I like to make a lot of online purchases and use my Gmail for all of the orders. Sometime after when I want to check my bank account or I have a problem with the product I would need to search through hundreds of emails to find these receipts or I would have to guess some search terms and hope they work. So I came up with a filter that has so far not failed me. By filtering out these terms "Order Confirmation", "Order Shipped" and "Your Order" I have rounded up almost 95% of my receipts and labeled them as purchases. On the odd occasion that one is missed, I add the label and then scan it for a generic 'receipt' term to add to the filter.

Prevent Your Peripherals from Syncing with Some Tape

Photo by R4vi

Smudge00 has a tip that might not apply to all MP3 players, but could come in handy for any USB chargeable device:

Occasionally I want to charge my MP3 player with the supplied USB cable and listen to music on it simultaneously, but when I connect the player to the computer, it goes into "USB docked mode" and therefore I can't use the player until it is fully charged and I unplug it again. The solution is putting a narrow piece of electrical tape over the two inner contacts inside the computer end of the usb cable. Since the outer two contacts are used for power and the inner two are for data, the tape stops the computer from connecting to the MP3 player making it possible to charge the player and still use it.

This trick could be used to prevent your media player from syncing with your computer when you're just looking for a quick charge without any sort of delay.

Beware of Germs When Napping

Photo by Robert S. Donovan

Wratch6647 has a bit of a warning for those of us prone to napping in odd spots:

Reading the about the DIY hand sanitizer reminded me that cold and flu season is indeed coming. People who are still in school and might be pulling all-nighters or partying (which would also weaken the immune system) should be wary about putting their heads on the desk if they decide to take a little nap time in class. Reason for this is, someone else might have taken a nap in that same desk and left some germs on it, and think about it, that desk is probably touched by a lot of people and really it only takes one person not to wash their hands...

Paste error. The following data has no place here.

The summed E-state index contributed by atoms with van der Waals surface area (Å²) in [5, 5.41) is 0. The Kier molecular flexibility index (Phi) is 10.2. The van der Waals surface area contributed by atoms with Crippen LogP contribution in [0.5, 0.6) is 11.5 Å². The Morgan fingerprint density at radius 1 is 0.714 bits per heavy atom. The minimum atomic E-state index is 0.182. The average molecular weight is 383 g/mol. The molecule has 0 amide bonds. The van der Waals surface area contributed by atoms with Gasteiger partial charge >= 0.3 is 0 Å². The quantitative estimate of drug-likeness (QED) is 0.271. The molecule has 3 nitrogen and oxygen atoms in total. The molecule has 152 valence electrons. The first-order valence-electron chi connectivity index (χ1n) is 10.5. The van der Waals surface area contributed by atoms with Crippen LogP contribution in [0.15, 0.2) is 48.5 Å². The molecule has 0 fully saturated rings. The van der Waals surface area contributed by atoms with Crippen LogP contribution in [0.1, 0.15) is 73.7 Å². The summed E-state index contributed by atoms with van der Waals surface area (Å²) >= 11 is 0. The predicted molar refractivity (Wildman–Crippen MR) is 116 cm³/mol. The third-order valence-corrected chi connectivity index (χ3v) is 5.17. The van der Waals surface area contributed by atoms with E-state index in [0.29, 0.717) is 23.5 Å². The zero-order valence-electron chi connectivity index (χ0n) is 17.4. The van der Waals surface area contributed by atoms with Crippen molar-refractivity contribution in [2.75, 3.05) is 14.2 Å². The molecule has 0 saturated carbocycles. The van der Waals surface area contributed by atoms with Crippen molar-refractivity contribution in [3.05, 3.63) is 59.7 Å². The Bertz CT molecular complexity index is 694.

Crossing Diesels with Plug-In Hybrids: Good or Bad Idea? [Earth2Tech]

Volvo V70_PHEV_dieselDiesels and hybrid-electric cars have often been posed as competitors racing to capture the green-automotive market. Diesels are more popular in Europe, while hybrids are more popular in the United States. Both have their advantages and disadvantages: diesels can get impressive fuel economy without complicated drivetrains (providing a cost advantage over hybrids today), while plug-in hybrids bundled with a renewable energy-powered grid can be even cleaner.

But now, it looks like these competitors are coming together. Volvo Car Corp. announced Friday that it plans to bring a diesel plug-in hybrid to the market by 2012. The news comes after Peugeot earlier this month unveiled a diesel PHEV minicar that it plans to bring to the market next year, and BMW also showed off a sporty diesel PHEV concept car at the Frankfurt auto show. While companies have been tinkering with the concept for some time, it looks like diesel PHEVs are finally starting to gain some traction.

It’s an exciting idea. First of all, diesel fuel packs 10-20 percent more energy per gallon than gasoline, according to Fusel, a site that advocates running diesel engines on vegetable oil. That higher energy content, combined with some engine advantages, means modern diesel cars can get about 40 percent more miles per gallon than their gasoline counterparts, according to the site.

With that kind of diesel fuel economy, it means the new crop of clean diesels, such as the Volkswagen Jetta TDI, achieves similar fuel economy to hybrids like the Toyota Prius without a complex drivetrain, according to AutoblogGreen. On top of that, advocates say diesels are more fun to drive, because they deliver more torque. Perhaps the most important factor to consumers: diesels often cost less than hybrids. According to an Edmunds comparison earlier this year, the 2009 Jetta TDI cost $22,890, compared with $28,933 for the Prius. And plug-in hybrids are expected to cost even more.

But diesels also emit more particulates than gasoline, and while new technologies have enabled companies to meet strict U.S. standards for particulates, those technologies cost money. Diesels also have an image problem. In the United States, many people still think of diesel as the “loud, smoke-belching beast” they remember from the 1970s, as this article puts it, even though they have changed dramatically.

A marriage of diesel and plug-in hybrid technology could produce a wonder child that brings out the best of both technologies, boosting fuel economies to their highest levels yet while avoiding the range issues of pure electric vehicles. An electric motor could help diesels easily meet even the strictest potential particulate standards being considered today, while a diesel engine could boost the fuel economy of a PHEV.